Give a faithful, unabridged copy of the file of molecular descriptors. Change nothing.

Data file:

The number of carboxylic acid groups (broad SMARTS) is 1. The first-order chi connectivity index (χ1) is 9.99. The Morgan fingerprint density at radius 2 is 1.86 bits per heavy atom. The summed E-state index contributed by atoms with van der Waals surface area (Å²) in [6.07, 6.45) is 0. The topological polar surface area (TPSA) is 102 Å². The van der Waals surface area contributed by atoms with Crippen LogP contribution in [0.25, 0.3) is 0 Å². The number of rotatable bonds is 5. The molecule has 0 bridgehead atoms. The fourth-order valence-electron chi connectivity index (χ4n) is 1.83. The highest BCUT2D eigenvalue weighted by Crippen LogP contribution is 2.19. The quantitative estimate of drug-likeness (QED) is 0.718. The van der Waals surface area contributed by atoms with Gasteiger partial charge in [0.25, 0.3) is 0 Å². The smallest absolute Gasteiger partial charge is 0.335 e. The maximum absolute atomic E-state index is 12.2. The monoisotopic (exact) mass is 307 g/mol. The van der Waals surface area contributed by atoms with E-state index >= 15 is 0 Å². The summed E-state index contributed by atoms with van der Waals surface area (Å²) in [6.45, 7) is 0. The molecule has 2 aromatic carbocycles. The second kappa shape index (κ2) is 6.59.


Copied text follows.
The number of carboxylic acid groups (broad SMARTS) is 1. The first-order chi connectivity index (χ1) is 9.99. The Morgan fingerprint density at radius 2 is 1.86 bits per heavy atom. The summed E-state index contributed by atoms with van der Waals surface area (Å²) in [6.07, 6.45) is 0. The topological polar surface area (TPSA) is 102 Å². The van der Waals surface area contributed by atoms with Crippen LogP contribution in [0.25, 0.3) is 0 Å². The number of rotatable bonds is 5. The molecule has 0 bridgehead atoms. The fourth-order valence-electron chi connectivity index (χ4n) is 1.83. The highest BCUT2D eigenvalue weighted by Crippen LogP contribution is 2.19. The quantitative estimate of drug-likeness (QED) is 0.718. The van der Waals surface area contributed by atoms with Gasteiger partial charge in [0.25, 0.3) is 0 Å². The smallest absolute Gasteiger partial charge is 0.335 e. The maximum absolute atomic E-state index is 12.2. The monoisotopic (exact) mass is 307 g/mol. The van der Waals surface area contributed by atoms with E-state index >= 15 is 0 Å². The summed E-state index contributed by atoms with van der Waals surface area (Å²) in [6.45, 7) is 0. The molecule has 2 aromatic carbocycles. The second kappa shape index (κ2) is 6.59.